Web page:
AI is cool and all – but doctors and patients don't really need it
According to the American Medical Association at least
The American Medical Association does not believe that using AI is essential in healthcare and will benefit all patients, according to a new report.
It published its first policy recommendations on ‘augmented intelligence’ in time for its Annual Meeting in June.
“As technology continues to advance and evolve, we have a unique opportunity to ensure that augmented intelligence is used to benefit patients, physicians, and the broad health care community,” said Jesse Ehrenfeld, an AMA board member.
“Combining AI methods and systems with an irreplaceable human clinician can advance the delivery of care in a way that outperforms what either can do alone. But we must forthrightly address challenges in the design, evaluation and implementation as this technology is increasingly integrated into physicians’ delivery of care to patients.”
The report recognises that AI is promising and has many advantages. Research has shown that computers can identify skin cancer and diabetic retinopathy - a leading cause of blindness in diabetes - as well as professional doctors can. It might also help dentists design better dental crowns or help doctors predict a patient’s risk of heart attacks.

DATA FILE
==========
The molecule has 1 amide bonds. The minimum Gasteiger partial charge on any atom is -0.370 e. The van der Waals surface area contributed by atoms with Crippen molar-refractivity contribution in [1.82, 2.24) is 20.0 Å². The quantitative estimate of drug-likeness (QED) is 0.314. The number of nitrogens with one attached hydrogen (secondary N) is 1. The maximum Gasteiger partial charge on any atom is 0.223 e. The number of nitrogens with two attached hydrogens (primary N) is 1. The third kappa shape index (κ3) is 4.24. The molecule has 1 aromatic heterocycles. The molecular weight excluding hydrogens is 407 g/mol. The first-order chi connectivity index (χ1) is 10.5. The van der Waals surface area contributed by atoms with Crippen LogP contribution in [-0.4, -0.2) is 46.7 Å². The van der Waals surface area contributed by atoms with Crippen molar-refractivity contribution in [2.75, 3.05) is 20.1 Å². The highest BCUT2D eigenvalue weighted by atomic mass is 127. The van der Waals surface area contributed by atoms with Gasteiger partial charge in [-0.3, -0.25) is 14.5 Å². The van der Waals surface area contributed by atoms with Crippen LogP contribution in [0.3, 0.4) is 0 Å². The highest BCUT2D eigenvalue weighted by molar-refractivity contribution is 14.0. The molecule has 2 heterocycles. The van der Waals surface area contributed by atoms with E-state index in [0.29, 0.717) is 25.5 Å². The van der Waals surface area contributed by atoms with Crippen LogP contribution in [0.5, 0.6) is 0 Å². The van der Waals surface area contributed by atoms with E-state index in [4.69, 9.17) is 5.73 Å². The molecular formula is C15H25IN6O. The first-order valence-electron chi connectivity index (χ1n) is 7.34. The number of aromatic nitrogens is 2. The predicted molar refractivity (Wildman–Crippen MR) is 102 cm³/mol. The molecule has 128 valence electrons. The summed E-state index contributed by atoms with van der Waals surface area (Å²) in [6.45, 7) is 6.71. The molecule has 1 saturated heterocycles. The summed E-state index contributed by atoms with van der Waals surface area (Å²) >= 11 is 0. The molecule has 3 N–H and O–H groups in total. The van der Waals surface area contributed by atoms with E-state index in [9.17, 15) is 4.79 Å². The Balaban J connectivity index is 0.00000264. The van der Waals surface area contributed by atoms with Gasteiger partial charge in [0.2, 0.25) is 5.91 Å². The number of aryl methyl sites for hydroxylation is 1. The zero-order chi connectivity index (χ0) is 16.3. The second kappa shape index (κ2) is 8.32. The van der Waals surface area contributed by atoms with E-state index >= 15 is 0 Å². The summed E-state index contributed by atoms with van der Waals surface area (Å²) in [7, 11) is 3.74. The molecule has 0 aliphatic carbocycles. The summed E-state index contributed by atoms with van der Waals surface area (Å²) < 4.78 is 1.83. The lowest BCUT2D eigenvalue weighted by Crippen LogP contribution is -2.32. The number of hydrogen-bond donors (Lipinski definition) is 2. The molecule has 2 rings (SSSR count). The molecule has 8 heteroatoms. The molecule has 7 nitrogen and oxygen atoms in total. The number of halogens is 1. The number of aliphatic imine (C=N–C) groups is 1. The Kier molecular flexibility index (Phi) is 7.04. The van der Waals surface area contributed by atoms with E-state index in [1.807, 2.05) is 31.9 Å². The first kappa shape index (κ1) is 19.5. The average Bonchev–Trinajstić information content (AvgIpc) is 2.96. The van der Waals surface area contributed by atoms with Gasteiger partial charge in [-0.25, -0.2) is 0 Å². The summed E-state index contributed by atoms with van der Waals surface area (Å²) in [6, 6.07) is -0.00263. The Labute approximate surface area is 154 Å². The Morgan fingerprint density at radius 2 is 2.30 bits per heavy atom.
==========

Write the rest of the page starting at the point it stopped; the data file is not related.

But the technology is very expensive to implement and requires upgrading infrastructure to run and it could take away spending from other essential areas in healthcare. In fact, the AMA said physicians can actually take care of most patients without the assistance of AI.
“AI should be funded as an enhancement of the primary care medical home 25 so that patients who really need AI can benefit from the technology and such that AI does not become a requirement that must be incorporated into the care of every patient,” according to the report.
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There are a whole host of technological problems besides accuracy and cost. A previous study found that medical AI systems are particularly vulnerable to attacks since neural networks are prone to being manipulated to lead to incorrect classifications and potentially false diagnoses by poisoning input images passed onto the machine.
It also introduces potential legal problems. AI is often thought of as a ‘black box’, it’s difficult to understand how a computer arrived at its decision exactly. If it makes incorrect diagnoses who’s to blame? And to what extent do doctors need to grasp AI in order to use the tools?
“To reap the benefits for patient care, physicians must have the skills to work comfortably with health care AI. Just as working effectively with [electronic health records] is now part of training for medical students and residents, educating physicians to work effectively with AI systems, or more narrowly, the AI algorithms that can inform clinical care decisions, will be critical to the future of AI in health care,” Ehrenfeld said. ®
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